The Magic Flute in the Hotel Sacher

Canadian design/direction team Barbe & Doucet were engaged to create a new production of Mozart’s Die Zauberflöte at Glyndebourne in 2019. As they explain in the introductory feature The Making of the Magic, they had refused for 20 years to tackle this work because of what they saw as its inherent racism and sexism. Part of the interest therefore in watching this recording is to see whether and how they deal with those two issues.


The starting point for their production is the Hotel Sacher in Vienna where, apparently, the founder died soon after its opening and his widow Anna decided to take over. The idea of a woman running a grand hotel at the beginning of the 20th century was, of course, absurd! In Barbe & Doucet’s concept the hotel is run by the Queen of the Night with the strictly male and very hierarchical kitchen under the direction of head chef Sarastro. The three ladies are chambermaids and clearly used to cleaning up after messy serpents. Tamino is a guest. Papageno is a sales rep for Papageno’s Feather Company; purveyors of pillows and duvets. And, crucially, Monostatos is in charge of the coal fired heating system which explains why he and his crew are black and grimy without implying a racial element.


Act 1 seems to play out pretty conventionally with Sarastro making the usual remarks about the fickleness of women but theres a change of pace after the interval. Various suffragettes, including the Queen of the Night, make appearances. Sarastro seems impressed enough by Pamina’s constancy to think she might just be employable in the kitchen. In the trials scene, which takes place in a wonderfully Sorceror’s Apprentice sort of kitchen, Pamina wears the chef’s hat and does the cooking while Tamino does the dishes. It all ends with a reconciliation scene in which Sarastro and his henchmen don suffragette sashes. This brief description sounds a bit hokey but it does hang together remarkably well.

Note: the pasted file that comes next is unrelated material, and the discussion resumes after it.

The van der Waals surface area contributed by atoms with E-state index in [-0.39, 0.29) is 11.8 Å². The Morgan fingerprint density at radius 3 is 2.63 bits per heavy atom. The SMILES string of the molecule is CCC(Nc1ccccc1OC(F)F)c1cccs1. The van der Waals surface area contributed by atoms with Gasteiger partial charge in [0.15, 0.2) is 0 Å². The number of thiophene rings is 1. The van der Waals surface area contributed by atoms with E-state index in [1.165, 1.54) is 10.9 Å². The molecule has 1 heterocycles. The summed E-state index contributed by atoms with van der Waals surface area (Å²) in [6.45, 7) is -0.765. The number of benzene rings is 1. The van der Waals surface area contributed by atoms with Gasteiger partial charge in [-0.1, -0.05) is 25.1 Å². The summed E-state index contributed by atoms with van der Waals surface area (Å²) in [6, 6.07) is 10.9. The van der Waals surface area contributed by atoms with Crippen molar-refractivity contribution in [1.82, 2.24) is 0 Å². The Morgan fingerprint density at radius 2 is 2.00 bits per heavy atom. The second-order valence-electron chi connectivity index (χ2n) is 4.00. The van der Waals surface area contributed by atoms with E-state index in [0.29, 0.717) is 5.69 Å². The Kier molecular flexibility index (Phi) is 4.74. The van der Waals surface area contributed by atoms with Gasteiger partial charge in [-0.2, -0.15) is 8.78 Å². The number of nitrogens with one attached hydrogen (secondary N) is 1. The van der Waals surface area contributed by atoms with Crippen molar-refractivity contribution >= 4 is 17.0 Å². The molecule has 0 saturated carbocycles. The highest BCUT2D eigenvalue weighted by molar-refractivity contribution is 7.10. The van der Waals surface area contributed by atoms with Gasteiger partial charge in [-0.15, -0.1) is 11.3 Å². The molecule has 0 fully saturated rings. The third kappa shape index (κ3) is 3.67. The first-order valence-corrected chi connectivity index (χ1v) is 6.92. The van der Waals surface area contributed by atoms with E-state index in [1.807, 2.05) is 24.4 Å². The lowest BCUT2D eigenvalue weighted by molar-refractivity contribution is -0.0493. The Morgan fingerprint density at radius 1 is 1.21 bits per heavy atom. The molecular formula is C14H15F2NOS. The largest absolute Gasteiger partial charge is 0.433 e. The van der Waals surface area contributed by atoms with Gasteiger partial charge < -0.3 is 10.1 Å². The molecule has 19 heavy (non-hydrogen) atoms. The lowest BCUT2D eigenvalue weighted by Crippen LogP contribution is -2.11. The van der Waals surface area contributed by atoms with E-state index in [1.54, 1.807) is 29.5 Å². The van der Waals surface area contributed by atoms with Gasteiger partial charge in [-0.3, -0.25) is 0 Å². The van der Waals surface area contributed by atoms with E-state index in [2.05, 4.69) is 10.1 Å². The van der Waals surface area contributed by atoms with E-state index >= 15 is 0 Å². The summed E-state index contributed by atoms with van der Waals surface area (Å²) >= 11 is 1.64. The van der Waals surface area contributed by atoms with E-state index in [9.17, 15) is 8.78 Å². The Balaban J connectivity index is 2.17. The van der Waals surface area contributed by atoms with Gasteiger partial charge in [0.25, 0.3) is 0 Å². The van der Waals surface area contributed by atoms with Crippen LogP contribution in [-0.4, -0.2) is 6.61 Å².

Concept aside, it’s a fun production. The sets are black and white line drawings on flats while the costumes are extremely colourful. There’s a lot of physical comedy and it’s often very funny indeed. There’s also very good use of puppetry in a number of different ways. One could take a child to see this and they would have a blast even if completely oblivious to the subtext.


There is some really good singing and acting too. Brindley Sherratt is a solid and imposing Sarastro and Björn Bürger is a brilliant comic actor as Papageno. David Portillo and Sofia Fomina both sing very stylishly as the lovers and are convincing in their characters. I wasn’t totally convinced by Caroline Wetterburn in Act 1 but she knocks the Der Hölle Rache scene out of the park vocally and dramatically. The supporting cast is very good too. The Glyndebourne Chorus and the Orchestra of the Age of the Enlightenment are as good as ever and Ryan Wigglesworth’s choice of tempi and general co-ordination are judicious.


François Roussillon directed the video and it’s well done with apt shot selection and no gimmicks. It’s backed up on Blu-ray with first class picture and sound quality. If

you want a production that is great fun without being crass this is a good choice but it’s not the most intellectually penetrating Zauberflöte ever. That crown, I think, still belongs to Robert Carsen’s Baden-Baden production.


Catalogue number: Opus Arte OABD7268D

This review first appeared in the Fall 2020 issue of Opera Canada.

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